Soprano Amanda Forsythe voices her love of opera
By Richard Dyer, Globe Staff | December 31, 2004
Boston Baroque, Martin Pearlman, Music Director.
Photo: Julian Bullitt
Soprano Amanda Forsythe has sung so often with baritone David Kravitz that she was only mildly surprised recently when she Googled her name, and up popped a reference to "Amanda Kravitz."
Tonight and tomorrow afternoon, Forsythe is paired with Kravitz again for Pergolesi's delicious little opera "La Serva Padrona" ("The Maid as Mistress"), presented by Boston Baroque as part of its annual New Year's Eve/New Year's Day gala at Sanders Theatre.
In the opera, the spirited servant girl Serpina tricks her boss Uberto into marrying her. As it happens, Forsythe is busy planning her own wedding this summer — but not to Kravitz. Her fiance is Edward Elwyn Jones, the new university organist and choirmaster at Harvard.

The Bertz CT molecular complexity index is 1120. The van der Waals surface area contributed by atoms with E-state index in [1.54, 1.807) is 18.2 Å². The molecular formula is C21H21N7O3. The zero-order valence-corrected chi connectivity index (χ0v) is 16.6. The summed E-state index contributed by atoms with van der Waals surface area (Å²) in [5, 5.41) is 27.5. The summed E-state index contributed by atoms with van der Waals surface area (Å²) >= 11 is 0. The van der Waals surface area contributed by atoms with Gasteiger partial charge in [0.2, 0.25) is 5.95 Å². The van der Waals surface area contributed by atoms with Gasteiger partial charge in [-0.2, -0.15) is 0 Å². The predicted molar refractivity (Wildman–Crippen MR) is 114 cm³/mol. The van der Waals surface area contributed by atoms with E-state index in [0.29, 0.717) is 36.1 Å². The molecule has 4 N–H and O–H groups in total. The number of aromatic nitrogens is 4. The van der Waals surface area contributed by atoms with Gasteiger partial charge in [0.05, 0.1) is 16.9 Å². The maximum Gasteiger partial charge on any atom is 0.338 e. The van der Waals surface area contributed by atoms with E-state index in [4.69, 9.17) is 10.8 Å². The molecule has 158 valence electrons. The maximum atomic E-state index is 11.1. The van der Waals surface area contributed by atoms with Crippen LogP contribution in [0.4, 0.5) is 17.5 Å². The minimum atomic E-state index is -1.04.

The soprano, who is in her 20s but is pointedly vague about just which birthday she has passed, arrived in Boston a few years ago as a graduate student at New England Conservatory. Her star had been conspicuously rising ever since. Martin Pearlman, artistic director of Boston Baroque, gave her her first professional break in 2001 and has repeatedly re-engaged her; she has also sung with Emmanuel Music and the Handel & Haydn Society.
Forsythe was elegant, poised, focused, and determined as she talked recently about her emerging career. She grew up on Roosevelt Island, alongside Manhattan, and sang in high school choirs without ever taking her vocal potential very seriously.
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